• The love Jesus exhibited was a self-sacrificial love. He gave Himself for us so that we might have the opportunity to have a relationship with God (you preach the gospel).
  • Without Jesus changing our heart, so that we love God, we will never be able to love others as God has called us to (you continue to preach the gospel, showing their inability to keep God’s command without Jesus first changing their heart)
  • After exposing their heart and need for Jesus, you provide an appropriate punishment or means of discipline.

That’s the Ideal, but Life’s Not Ideal

At this point, some of you are reading the list above and thinking, “That’s great, that’s the ideal, but life doesn’t usually happen in the ideal. What do I do then?” Point taken. The ideal can’t happen every time, I get that. I also get that some of your children aren’t old enough to understand all the concepts I’ve listed above. In those times, I think it is appropriate to do what the situation or age of your child allows.

Stepping Stone Approach

So say your child is young. They can’t stay engaged through all of the above steps, or they might not even be able to understand what you are trying to communicate. At that point, I believe we need to take a stepping stone approach.

In our backyard, we have stepping stones from our back porch to the trampoline. In order for our kids to get to the trampoline they must walk that path, stepping on each stone along the way. Each stone they step on gets them closer to their goal of reaching the trampoline. We need to view our parenting as the same. Instead of leaping to the trampoline, we need to walk the path stepping on each stone along the way. When your kids are young, you may only step one or two stones in. As they grow in their understanding, you may take a few more steps. As they grow more and more, you keep going in the same manner until you have reached your goal of helping them fully understand their heart motives in a grace and love driven way.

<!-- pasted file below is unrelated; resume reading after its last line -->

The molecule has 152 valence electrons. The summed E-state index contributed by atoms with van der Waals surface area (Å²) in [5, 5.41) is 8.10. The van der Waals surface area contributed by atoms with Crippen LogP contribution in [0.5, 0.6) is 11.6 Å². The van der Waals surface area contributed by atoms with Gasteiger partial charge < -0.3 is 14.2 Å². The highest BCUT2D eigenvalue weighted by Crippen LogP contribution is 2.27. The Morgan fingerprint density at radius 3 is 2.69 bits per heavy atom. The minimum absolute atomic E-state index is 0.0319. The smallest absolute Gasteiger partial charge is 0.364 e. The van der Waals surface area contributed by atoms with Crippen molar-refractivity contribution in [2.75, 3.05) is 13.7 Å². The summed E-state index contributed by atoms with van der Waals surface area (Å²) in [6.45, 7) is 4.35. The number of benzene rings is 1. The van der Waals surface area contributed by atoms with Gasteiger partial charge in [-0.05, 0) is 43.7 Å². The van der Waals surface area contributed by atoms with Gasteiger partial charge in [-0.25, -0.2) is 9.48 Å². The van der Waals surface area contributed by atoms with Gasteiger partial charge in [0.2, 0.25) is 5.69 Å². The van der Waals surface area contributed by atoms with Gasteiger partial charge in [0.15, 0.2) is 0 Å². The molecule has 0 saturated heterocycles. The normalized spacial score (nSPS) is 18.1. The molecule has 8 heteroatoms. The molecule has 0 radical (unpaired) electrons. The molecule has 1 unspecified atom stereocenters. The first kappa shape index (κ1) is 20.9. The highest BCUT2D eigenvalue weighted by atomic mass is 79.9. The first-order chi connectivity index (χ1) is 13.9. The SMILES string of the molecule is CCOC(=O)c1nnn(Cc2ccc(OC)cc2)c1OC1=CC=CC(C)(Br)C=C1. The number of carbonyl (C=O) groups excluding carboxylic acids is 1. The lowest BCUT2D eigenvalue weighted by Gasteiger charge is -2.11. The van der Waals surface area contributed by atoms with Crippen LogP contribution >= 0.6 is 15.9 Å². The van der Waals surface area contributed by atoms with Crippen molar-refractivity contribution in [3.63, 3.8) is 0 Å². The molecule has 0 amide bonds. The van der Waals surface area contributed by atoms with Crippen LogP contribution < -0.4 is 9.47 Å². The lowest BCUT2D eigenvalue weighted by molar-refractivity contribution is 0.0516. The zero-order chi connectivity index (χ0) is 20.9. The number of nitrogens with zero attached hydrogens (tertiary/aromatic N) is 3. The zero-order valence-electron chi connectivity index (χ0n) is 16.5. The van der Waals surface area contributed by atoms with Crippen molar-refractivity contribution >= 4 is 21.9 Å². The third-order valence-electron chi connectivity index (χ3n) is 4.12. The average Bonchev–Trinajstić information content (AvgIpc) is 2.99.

So for example, if your child has a problem with sharing. You may tell them that God calls us to share with one another. When we don’t share, we are being unloving and unkind.

Or if they are hitting their brother or sister, you may tell them that God calls us to be kind and loving to one another. Hitting your brother or sister is not kind and loving.

Or when you tell your child to say they are sorry, yet you can tell they aren’t. You may say, “I see that you are not sorry. Let me pray that God would change your heart and help you to see the right way to treat others and when we don’t treat others rightly we should be sorry for our actions.”

I know it’s simplistic, but when our kids are young, they need something simple. As well as we have to remember that our ministry to our kids should take a stepping stone approach.

Parenting is an opportunity to help your children see why they are doing what they are doing.

Parenting is more than bending your child’s will and activity to your own will. Certainly, we all have house rules we want our children to follow. There is wisdom in that, especially rules that are based off Scripture. But those rules are not their for the rules sake, just as the Law is not there for the Law’s sake. The Law in the Bible exists to show us our inability to keep it, as well as to point out our sin. The same with the rules in your house. Not only do they serve to provide structure, but they are there to show your child their inability to keep the rules, as well as to teach them what is sin. So don’t take rule breaking as an offense, instead see it as an opportunity to help your child see why they are doing what they are doing.

Your child didn’t load the dishwasher, clean up their room, or take out the trash when told because they have an authority issue. So when that time comes, instead of yelling at them in a fit of rage because it’s the fifth time this week they haven’t done their chores on time, you need to take the opportunity to point out to your child their issue with authority. And not just your authority, but ultimately God’s authority.

Parenting is an opportunity to point your children to Jesus.

As parents, we are to point our children to Jesus. But before we can point them to Jesus, they, just like us, need to see their need for Jesus. They need to understand they are sinners who need a Savior. The only way they are going to understand they are sinners is if we point out their sin in a loving, kind, graceful, and consistent manner. Hence, the suggestion to consistently point them back to what God’s Word says, even when they are young. As we point out their sin, we point them to Jesus. We may or may not do that in the moment. Other times of discipleship occur throughout the day. Reading the Bible with your children is one such time. Regardless of when you do it, our job as parents is to point our children to Jesus. He is the only One who can ultimately produce change in them, because He is the only One who can change their heart (mind, will, emotions, feelings, desires).

Parents, Respond Appropriately

Along with driving your kids back to the Bible and Jesus, we, as parents, need to make sure we are responding appropriately in the moment. Instead of flying of the handle in a fit of rage, we need to lovingly, yet assertively address them and their behavior. As well as we need to dispense the appropriate discipline, not being too harsh or too easy. Before we discipline, we need to explain to them the reason they are being disciplined and how much discipline they are receiving.